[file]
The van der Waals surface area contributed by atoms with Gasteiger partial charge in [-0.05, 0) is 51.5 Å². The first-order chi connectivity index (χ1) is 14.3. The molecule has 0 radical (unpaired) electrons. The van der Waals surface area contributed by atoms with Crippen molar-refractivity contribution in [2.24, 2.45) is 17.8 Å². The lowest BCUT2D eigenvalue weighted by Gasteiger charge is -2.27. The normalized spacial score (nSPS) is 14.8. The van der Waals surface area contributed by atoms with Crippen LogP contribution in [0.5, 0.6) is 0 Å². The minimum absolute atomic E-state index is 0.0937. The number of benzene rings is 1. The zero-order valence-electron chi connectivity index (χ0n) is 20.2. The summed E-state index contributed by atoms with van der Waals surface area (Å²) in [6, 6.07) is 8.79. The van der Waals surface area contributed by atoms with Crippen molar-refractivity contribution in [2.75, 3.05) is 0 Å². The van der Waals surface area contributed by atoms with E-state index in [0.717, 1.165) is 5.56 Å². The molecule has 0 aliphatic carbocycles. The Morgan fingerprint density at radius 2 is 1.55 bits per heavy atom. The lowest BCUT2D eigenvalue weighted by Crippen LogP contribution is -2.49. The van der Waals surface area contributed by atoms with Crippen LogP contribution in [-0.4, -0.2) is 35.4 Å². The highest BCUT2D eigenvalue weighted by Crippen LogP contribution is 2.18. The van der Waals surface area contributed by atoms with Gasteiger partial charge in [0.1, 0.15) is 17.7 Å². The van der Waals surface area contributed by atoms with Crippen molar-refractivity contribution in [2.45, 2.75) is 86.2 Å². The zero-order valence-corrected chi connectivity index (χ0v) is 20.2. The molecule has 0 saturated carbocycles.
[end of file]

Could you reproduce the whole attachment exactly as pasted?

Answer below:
The van der Waals surface area contributed by atoms with Gasteiger partial charge in [-0.05, 0) is 51.5 Å². The first-order chi connectivity index (χ1) is 14.3. The molecule has 0 radical (unpaired) electrons. The van der Waals surface area contributed by atoms with Crippen molar-refractivity contribution in [2.24, 2.45) is 17.8 Å². The lowest BCUT2D eigenvalue weighted by Gasteiger charge is -2.27. The normalized spacial score (nSPS) is 14.8. The van der Waals surface area contributed by atoms with Crippen LogP contribution in [0.5, 0.6) is 0 Å². The minimum absolute atomic E-state index is 0.0937. The number of benzene rings is 1. The zero-order valence-electron chi connectivity index (χ0n) is 20.2. The summed E-state index contributed by atoms with van der Waals surface area (Å²) in [6, 6.07) is 8.79. The van der Waals surface area contributed by atoms with Crippen molar-refractivity contribution in [2.75, 3.05) is 0 Å². The van der Waals surface area contributed by atoms with E-state index in [0.717, 1.165) is 5.56 Å². The molecule has 0 aliphatic carbocycles. The Morgan fingerprint density at radius 2 is 1.55 bits per heavy atom. The lowest BCUT2D eigenvalue weighted by Crippen LogP contribution is -2.49. The van der Waals surface area contributed by atoms with Crippen LogP contribution in [-0.4, -0.2) is 35.4 Å². The highest BCUT2D eigenvalue weighted by Crippen LogP contribution is 2.18. The van der Waals surface area contributed by atoms with Gasteiger partial charge in [0.1, 0.15) is 17.7 Å². The van der Waals surface area contributed by atoms with Crippen molar-refractivity contribution in [2.45, 2.75) is 86.2 Å². The zero-order valence-corrected chi connectivity index (χ0v) is 20.2. The molecule has 0 saturated carbocycles.